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Health Expect. 2015 Oct;18(5):1567-81. doi: 10.1111/hex.12146. Epub 2013 Oct 10.

Enhancing health-care workers' understanding and thinking about people living with co-occurring mental health and substance use issues through consumer-led training.

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Knox Community Health Service, Ferntree Gully, VIC, Australia.
Department of Occupational Therapy, School of Primary Health Care, Monash University, Frankston, VIC, Australia.
Eastern Melbourne Medicare Local, Croydon, VIC, Australia.
School of Public Health and Preventive Medicine, Monash University, VIC, Australia.



Stigma and judgemental assumptions by health workers have been identified as key barriers to accessing health care for people living with co-occurring mental health and substance use issues (dual diagnosis).


To evaluate the effectiveness of consumer-led training by people with dual diagnosis in improving the knowledge, understanding and role adequacy of community health staff to work with this consumer group.


A controlled before-and-after study design with four waves of quantitative data collection was used. Qualitative data were collected to explore participants' views about training. Participants were staff from two community health services from Victoria, Australia. Recruitment occurred across various work areas: reception, oral health, allied health, counselling and health promotion. At baseline, all participants attended a 4-h clinician-led training session. The intervention consisted of a 3-h consumer-led training session, developed and delivered by seven individuals living with dual diagnosis. Outcome measures included understanding of dual diagnosis, participants' feelings of role adequacy and role legitimacy, personal views, and training outcomes and relevance.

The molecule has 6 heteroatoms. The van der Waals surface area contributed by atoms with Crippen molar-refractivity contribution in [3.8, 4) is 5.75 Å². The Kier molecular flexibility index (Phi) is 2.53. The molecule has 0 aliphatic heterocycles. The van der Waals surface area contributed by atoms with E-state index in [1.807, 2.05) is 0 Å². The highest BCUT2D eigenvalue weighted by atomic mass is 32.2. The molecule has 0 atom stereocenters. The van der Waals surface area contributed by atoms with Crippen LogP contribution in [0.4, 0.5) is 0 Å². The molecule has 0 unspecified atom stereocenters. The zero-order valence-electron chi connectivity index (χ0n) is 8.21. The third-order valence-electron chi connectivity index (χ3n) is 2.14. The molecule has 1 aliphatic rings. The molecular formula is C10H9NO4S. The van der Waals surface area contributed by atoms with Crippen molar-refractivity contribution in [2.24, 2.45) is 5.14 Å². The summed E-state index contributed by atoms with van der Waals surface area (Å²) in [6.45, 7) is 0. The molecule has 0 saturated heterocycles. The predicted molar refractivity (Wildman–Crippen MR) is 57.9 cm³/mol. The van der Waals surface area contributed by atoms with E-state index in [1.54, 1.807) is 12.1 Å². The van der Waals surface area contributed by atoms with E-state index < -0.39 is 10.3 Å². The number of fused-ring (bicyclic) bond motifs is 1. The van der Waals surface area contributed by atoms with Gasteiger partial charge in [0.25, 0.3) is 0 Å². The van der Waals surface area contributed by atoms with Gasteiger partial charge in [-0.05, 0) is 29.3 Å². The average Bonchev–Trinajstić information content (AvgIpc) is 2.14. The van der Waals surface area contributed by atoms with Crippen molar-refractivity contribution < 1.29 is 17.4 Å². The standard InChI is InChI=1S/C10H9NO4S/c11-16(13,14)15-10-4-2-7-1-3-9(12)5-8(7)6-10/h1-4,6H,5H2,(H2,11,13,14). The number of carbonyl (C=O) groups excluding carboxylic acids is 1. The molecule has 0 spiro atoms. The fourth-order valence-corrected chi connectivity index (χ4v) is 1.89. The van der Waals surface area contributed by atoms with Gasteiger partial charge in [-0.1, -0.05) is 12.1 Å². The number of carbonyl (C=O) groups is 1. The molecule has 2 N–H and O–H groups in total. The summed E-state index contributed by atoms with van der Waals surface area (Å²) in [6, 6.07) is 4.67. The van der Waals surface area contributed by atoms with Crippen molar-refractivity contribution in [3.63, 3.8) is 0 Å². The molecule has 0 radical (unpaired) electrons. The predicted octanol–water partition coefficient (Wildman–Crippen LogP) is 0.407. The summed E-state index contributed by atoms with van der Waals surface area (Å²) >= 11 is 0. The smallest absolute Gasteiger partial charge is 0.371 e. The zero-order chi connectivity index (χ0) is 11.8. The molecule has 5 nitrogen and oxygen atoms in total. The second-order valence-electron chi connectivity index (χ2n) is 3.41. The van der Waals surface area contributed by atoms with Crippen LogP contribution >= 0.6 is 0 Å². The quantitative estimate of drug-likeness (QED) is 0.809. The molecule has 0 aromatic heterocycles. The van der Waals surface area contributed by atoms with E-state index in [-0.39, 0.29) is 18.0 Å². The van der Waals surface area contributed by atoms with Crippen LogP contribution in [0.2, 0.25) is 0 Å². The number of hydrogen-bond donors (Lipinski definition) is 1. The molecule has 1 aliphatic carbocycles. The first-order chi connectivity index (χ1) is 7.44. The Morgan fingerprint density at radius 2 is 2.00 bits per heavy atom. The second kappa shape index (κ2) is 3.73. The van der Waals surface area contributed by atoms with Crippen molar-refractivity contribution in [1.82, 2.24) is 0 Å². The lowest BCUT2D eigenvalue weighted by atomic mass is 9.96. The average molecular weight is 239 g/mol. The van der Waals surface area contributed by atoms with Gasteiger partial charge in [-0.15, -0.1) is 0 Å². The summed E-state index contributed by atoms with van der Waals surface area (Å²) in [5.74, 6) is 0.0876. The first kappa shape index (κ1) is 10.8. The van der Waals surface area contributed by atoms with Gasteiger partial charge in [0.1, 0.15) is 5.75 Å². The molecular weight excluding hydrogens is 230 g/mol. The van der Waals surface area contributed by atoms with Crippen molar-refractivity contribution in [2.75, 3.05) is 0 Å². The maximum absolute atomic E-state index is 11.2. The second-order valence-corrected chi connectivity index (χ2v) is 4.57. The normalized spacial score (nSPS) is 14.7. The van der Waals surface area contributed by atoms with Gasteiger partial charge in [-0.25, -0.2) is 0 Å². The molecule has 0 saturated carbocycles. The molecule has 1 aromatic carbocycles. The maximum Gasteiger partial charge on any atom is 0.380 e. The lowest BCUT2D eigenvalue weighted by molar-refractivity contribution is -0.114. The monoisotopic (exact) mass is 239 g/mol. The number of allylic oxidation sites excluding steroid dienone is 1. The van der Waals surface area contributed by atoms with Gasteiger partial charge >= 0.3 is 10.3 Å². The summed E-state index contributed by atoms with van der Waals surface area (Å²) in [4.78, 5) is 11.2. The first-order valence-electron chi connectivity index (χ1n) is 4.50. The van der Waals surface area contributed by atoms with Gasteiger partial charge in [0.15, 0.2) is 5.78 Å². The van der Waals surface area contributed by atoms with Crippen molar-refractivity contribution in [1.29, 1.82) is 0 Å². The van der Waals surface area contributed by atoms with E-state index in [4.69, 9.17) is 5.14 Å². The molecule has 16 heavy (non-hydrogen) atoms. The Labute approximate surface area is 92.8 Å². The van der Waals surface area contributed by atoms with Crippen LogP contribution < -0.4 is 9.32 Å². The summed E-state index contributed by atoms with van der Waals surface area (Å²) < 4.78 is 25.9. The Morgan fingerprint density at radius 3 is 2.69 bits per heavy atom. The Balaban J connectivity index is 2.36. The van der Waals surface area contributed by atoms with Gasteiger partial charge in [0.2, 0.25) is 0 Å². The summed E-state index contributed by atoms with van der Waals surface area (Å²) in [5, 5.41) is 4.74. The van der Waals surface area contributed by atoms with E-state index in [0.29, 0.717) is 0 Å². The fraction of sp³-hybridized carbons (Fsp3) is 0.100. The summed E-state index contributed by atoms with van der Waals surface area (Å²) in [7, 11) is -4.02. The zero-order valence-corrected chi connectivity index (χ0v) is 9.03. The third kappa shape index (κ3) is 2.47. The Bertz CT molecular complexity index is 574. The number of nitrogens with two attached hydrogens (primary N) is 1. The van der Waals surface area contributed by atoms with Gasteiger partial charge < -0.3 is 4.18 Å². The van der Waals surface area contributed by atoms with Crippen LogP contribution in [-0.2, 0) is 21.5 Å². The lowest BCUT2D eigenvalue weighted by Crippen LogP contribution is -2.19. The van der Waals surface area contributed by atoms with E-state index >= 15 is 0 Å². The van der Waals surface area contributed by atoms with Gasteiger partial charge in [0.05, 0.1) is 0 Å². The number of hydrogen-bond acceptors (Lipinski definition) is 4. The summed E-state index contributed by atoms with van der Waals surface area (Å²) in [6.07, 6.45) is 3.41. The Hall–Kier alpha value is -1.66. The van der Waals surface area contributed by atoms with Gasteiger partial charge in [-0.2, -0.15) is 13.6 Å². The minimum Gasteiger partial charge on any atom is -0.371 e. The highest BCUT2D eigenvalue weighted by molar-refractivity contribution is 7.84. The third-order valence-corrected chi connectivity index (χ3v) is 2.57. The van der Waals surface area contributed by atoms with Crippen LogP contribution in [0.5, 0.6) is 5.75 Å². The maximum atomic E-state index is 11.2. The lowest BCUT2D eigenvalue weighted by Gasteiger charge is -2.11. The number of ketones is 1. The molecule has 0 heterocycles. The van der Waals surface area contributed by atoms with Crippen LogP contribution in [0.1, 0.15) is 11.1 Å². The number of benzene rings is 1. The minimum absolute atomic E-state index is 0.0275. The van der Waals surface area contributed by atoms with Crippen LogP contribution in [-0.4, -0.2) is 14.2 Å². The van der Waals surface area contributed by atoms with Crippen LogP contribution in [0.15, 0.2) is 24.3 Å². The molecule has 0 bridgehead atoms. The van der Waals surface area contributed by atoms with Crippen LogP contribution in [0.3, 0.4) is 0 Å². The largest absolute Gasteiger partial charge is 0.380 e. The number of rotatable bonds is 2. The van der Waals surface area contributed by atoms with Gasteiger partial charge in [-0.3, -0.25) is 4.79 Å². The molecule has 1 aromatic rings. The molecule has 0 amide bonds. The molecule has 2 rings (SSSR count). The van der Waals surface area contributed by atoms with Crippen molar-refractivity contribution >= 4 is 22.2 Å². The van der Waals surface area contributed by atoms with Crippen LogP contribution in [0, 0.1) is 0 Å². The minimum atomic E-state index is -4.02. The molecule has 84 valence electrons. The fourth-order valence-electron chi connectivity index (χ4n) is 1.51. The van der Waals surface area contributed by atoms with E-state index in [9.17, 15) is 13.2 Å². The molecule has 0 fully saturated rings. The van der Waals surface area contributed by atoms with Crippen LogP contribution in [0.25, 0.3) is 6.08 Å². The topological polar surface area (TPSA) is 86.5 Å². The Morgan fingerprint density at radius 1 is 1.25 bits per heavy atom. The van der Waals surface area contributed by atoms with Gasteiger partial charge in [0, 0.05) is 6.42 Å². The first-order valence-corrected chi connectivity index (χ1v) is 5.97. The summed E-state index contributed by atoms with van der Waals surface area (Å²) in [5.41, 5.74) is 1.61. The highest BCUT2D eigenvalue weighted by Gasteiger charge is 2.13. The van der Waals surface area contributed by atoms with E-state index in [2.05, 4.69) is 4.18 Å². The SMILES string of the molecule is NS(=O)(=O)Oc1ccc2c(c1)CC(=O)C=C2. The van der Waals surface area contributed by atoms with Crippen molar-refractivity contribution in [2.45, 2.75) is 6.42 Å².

Consumer-led training was associated with a significant increase in understanding. The combination of clinician-led and consumer-led training was associated with a positive change in role adequacy.


Consumer-led training is a promising approach to enhance primary health-care workers' understanding of the issues faced by dual-diagnosis consumers, with such positive effects persisting over time. Used alongside other organizational capacity building strategies, consumer-led training has the potential to help address stigma and judgemental attitudes by health workers and improve access to services for this consumer group.


alcohol and drug; community health; consumer-led; consumers; dual diagnosis; health communication; mental health; primary health care; stigma; substance use; training; workforce development

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